Widowed Weronika Kowalska lived with her daughter Maria in Brwinów near Warsaw. Her sister lived nearby, along with her husband and daughter Danuta. Weronika earned her living with embroidery. Her sister was a tailor. Both families stayed in close relationship with the Jewish family Horowicz – they ran a shop selling fabrics. Danuta Czubek was a friend with the youngest daughter of Horowicz, Brachą. Both girls attended the same school. Weronika, on the other hand, was friends with Hanka Horowicz – they rode the same train to school in Warsaw. War put their friendship to the test, which both Weronika Kowalska and Mrs Czubek passed.

Before the war, Mr Czubek worked in Warsaw as a police officer. After the outbreak of the war, he continued to perform his profession. When the entire family of Horowitz found themselves in the Warsaw Ghetto, older daughters, Salka and Hanka, decided to obtain food. Czubek often had guard duty at the entrances to the ghetto and made it easier for them to escape. The girls went out through the Sądy Grodzkie, where Danka or Maria waited for them. Sometimes they could not return to the ghetto the same day.

Everyone knew them in Brwinów, so they had to stay in the neighbouring villages. Danka or Maria searched for the accommodation – girls spent the nights together with the sisters. They separated only when they were sure that Hanka and Salka safely returned to the ghetto. Bracha in her post-war statement recalls: “Everything was life-threatening – selflessly, in the name of higher, noble, moral values”. Moreover Mr Czubek often visited and supported the family inside the ghetto. Unfortunately, the Horowicz was taken to the concentration camps.

Bracha learned about the nobility of both families after being liberated. When she returned from the concentration camp once the war was over, she had nowhere to go. Her whole family died. In desperation she wanted to commit suicide but the poison was taken away by the Russians. Not being able to die, Bracha Wandered aimlessly in Brwinów. There she met Danka – both of them embraced each other. It turned out that the fates of both families were similar. Only Danka and her mother survived. Her father died in Oświęcim, her brother Ziutko was killed in the Warsaw Uprising, her youngest brother died. Maria’s husband died in the camp in Oranienburg. Danka took Bracha home.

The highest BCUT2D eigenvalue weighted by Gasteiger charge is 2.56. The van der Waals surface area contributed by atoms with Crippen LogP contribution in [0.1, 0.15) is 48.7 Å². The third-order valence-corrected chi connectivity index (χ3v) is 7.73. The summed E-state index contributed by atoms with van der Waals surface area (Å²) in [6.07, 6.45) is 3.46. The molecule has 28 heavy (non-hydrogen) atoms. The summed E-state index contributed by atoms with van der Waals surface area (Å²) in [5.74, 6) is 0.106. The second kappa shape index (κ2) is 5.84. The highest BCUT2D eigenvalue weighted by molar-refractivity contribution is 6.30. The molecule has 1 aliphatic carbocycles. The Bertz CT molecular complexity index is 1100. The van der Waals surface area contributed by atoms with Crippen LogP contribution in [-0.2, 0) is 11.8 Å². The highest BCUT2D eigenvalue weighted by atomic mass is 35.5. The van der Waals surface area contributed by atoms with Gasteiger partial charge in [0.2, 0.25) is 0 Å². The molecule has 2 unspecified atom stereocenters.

In her testimony for Yad Vashem, Bracha wrote: “Both of those families embraced me despite their bad financial situation, showing lots of love and compassion. After all, I was a stranger to them, not even a Christian – a wretched Jewess, yet their feelings were warm and sincere. Today

I realize that, if not for them, I wouldn’t have had enough strength to continue my saved life. I was lonely, dirty, exhausted, clothed in rags, without a single spark of life left. Everything that I have described is only a small part of what these people had done for me and my loved ones in these horrible times”.

Bracha married Natan Karwasser from Brwinów, who, as a boy, joined the guerrilla at the beginning of occupation. For some time he hid himself in different places. Finally he found himself in Stawisko, at the home of Mr and Mrs Iwaszkiewicz. There he stayed until the end of the war. In March 1968, Natan and Bracha went to Israel. On October 8, 1992, the Yad Vashem Institute recognized Danuta Czubek (Wolfram after husband) and Weronika Kowalska as Righteous Among the Nations.


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